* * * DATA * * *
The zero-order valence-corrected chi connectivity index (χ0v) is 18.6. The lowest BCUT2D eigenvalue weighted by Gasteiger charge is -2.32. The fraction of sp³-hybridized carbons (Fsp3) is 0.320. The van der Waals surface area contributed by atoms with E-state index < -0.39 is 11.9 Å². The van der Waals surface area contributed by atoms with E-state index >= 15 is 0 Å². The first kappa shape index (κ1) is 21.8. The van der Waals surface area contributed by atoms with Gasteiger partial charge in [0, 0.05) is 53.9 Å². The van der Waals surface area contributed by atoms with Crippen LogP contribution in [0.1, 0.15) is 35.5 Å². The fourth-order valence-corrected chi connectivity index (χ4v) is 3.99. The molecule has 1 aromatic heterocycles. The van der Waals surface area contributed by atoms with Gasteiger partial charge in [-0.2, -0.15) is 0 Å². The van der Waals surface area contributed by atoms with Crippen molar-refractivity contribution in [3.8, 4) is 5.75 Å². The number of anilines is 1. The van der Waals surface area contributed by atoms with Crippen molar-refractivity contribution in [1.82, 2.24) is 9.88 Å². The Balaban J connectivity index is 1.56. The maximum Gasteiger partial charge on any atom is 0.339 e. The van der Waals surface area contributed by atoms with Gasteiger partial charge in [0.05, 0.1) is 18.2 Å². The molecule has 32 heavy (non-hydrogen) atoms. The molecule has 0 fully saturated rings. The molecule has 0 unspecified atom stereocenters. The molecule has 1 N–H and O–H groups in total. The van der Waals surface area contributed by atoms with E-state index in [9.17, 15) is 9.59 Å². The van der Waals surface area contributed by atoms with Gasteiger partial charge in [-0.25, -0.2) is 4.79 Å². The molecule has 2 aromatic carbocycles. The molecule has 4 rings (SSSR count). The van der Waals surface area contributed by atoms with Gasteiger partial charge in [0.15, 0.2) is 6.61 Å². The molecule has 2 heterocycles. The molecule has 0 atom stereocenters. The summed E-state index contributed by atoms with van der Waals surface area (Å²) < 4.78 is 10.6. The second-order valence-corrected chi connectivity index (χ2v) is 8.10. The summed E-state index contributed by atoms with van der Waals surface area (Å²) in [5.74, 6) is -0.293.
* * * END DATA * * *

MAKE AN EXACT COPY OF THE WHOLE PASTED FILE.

The zero-order valence-corrected chi connectivity index (χ0v) is 18.6. The lowest BCUT2D eigenvalue weighted by Gasteiger charge is -2.32. The fraction of sp³-hybridized carbons (Fsp3) is 0.320. The van der Waals surface area contributed by atoms with E-state index < -0.39 is 11.9 Å². The van der Waals surface area contributed by atoms with E-state index >= 15 is 0 Å². The first kappa shape index (κ1) is 21.8. The van der Waals surface area contributed by atoms with Gasteiger partial charge in [0, 0.05) is 53.9 Å². The van der Waals surface area contributed by atoms with Crippen LogP contribution in [0.1, 0.15) is 35.5 Å². The fourth-order valence-corrected chi connectivity index (χ4v) is 3.99. The molecule has 1 aromatic heterocycles. The van der Waals surface area contributed by atoms with Gasteiger partial charge in [-0.2, -0.15) is 0 Å². The van der Waals surface area contributed by atoms with Crippen molar-refractivity contribution in [3.8, 4) is 5.75 Å². The number of anilines is 1. The van der Waals surface area contributed by atoms with Crippen molar-refractivity contribution in [1.82, 2.24) is 9.88 Å². The Balaban J connectivity index is 1.56. The maximum Gasteiger partial charge on any atom is 0.339 e. The van der Waals surface area contributed by atoms with Gasteiger partial charge in [0.05, 0.1) is 18.2 Å². The molecule has 32 heavy (non-hydrogen) atoms. The molecule has 0 fully saturated rings. The molecule has 0 unspecified atom stereocenters. The molecule has 1 N–H and O–H groups in total. The van der Waals surface area contributed by atoms with E-state index in [9.17, 15) is 9.59 Å². The van der Waals surface area contributed by atoms with Gasteiger partial charge in [-0.25, -0.2) is 4.79 Å². The molecule has 2 aromatic carbocycles. The molecule has 4 rings (SSSR count). The van der Waals surface area contributed by atoms with Gasteiger partial charge in [0.15, 0.2) is 6.61 Å². The molecule has 2 heterocycles. The molecule has 0 atom stereocenters. The summed E-state index contributed by atoms with van der Waals surface area (Å²) < 4.78 is 10.6. The second-order valence-corrected chi connectivity index (χ2v) is 8.10. The summed E-state index contributed by atoms with van der Waals surface area (Å²) in [5.74, 6) is -0.293.